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Siri, meet Donna.
Donna is the name of a new iOS(s AAPL) app that blends location services, calendaring, reminders and push notifications to embody an actual personal assistant that keeps your schedule for you. It was created by the four founders at San Francisco’s Incredible Labs: former Twitter product lead Kevin Cheng, along with Scott San Filippo, Arshad Tayyeb and Spence Murray, who arrived from Gracenote, DoubleTwist and Netscape, respectively.
Siri is a voice-powered assistant — you ask Siri questions about anything, from directions to making reservations for dinner. Donna’s creators are less focused on search; this app asks the questions and triest to anticipate what you need before you even have to ask what’s next on your personal schedule.
In developing the app, they talked to personal assistants, executive assistants, and people who employ them to understand the attributes that makes for a good assistant. They didn’t just pick a random woman’s name — the app is named after an iconic television assistant: Donna Moss, the assistant to the Deputy White House Chief of Staff Josh Lyman on The West Wing — and someone they think reflects the best qualities of a person in that position: proactive, strong, intelligent, Cheng said.
“Good assistants seem to be people who, you ask them something, and they give the information back to you,” Cheng told me in a call earlier this week. “But really great assistants are the ones that are a step ahead of you and gave you the information before you realized you even needed it.”
In that way Donna shares similarities with Google Now(s GOOG) — which is Android-only at the moment. That’s a search product, but it also uses location and user habits to anticipate what you want. But it doesn’t quite mimic the schedule-keeping of an assistant.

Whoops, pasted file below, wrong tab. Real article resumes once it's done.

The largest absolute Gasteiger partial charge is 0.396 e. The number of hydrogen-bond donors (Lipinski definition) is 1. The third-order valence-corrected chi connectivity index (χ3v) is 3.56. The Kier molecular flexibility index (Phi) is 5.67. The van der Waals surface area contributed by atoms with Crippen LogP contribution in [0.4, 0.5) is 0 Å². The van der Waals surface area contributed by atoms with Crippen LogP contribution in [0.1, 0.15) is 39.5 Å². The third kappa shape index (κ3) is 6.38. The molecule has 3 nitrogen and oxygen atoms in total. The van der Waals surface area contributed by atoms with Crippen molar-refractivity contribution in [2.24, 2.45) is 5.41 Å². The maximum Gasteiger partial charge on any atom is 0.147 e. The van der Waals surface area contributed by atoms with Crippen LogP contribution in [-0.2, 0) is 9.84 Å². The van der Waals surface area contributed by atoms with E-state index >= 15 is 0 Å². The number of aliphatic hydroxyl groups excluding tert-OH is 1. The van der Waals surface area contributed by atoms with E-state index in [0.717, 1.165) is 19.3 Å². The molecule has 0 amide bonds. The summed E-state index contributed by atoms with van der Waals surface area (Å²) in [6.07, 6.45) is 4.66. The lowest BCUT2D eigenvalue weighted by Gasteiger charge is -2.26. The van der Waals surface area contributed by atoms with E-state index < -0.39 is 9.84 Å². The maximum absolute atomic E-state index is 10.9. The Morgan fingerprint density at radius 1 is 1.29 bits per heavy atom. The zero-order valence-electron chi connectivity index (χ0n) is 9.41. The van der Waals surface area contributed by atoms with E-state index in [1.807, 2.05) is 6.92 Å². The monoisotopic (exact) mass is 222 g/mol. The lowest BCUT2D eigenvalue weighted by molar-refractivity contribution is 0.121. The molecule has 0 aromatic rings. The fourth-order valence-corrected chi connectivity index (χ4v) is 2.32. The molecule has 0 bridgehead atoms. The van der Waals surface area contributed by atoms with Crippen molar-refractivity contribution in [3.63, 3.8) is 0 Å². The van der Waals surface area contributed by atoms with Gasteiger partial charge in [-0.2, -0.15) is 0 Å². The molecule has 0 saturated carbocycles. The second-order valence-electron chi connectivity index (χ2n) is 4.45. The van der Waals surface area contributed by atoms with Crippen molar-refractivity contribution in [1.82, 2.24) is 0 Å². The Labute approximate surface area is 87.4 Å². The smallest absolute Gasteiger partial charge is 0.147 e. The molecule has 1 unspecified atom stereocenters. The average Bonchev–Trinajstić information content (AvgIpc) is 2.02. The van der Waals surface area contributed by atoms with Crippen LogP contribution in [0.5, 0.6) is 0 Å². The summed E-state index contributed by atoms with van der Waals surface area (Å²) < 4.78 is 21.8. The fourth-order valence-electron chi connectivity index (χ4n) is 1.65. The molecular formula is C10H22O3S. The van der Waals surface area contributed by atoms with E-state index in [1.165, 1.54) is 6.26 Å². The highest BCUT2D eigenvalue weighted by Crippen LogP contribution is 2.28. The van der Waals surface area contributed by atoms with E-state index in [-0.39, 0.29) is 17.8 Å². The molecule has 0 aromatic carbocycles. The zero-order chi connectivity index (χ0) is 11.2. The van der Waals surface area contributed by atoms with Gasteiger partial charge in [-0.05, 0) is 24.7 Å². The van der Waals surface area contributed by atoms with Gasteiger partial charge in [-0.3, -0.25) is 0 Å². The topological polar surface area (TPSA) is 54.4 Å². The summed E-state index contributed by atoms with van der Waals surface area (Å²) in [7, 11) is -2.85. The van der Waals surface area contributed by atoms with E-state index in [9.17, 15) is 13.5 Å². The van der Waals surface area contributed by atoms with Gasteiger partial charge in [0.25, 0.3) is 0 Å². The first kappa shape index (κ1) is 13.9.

Putting an app to work for you
Based on all the stuff she does, it’s clear Donna is intended for really busy people — people who use an app like AnyDO or Wunderlist may see similarities, but with an added proactive element. It takes your appointment details from your phone’s calendar, uses your contacts, your location and the location of where you need to be next to tell you where and when you need to leave to make your next appointment on time. It cuts out fiddling with your phone to figure out directions, the weather or what’s coming next on your calendar.
It does other things to mimic a real human assistant too: you get a push notification when it’s time to leave for your next meeting; you get an update at the end of the day about what’s on the schedule for tomorrow; and if it’s raining at the location you’re heading too it’ll let you know to bring an umbrella.
But the app is designed so that you actually don’t spend that much time in it: you simply get a notification for what’s next (or a call, which is in the works). And in order to not be annoying it only notifies you with something that immediately needs your attention — time to leave, time to get on a Skype call or Webex discussion, time to wake up, etc.
From there it does a lot of work for you: swipe the notification for a conference call and it will not only automatically dial you in, it will put in the conference code and mute you as well — to mimic a personal assistant dialing you in.
The app is free and the company won’t have any ads in Donna — the info you share with your personal assistant should stay personal, Cheng said — but they do have a business plan in mind: subscription access. But that’s only if they can make themselves “valuable” enough someday to charge, he said.
Donna is launching in private beta starting Thursday, so you’ll have to sign up for an invitation. Cheng says he hopes to open the app to the public soon after.
Incredible Labs has raised $2.5 million in seed funding so far from Khosla Ventures, Betaworks, Maynard Webb, Crunchfund, Ashton Kutcher and others.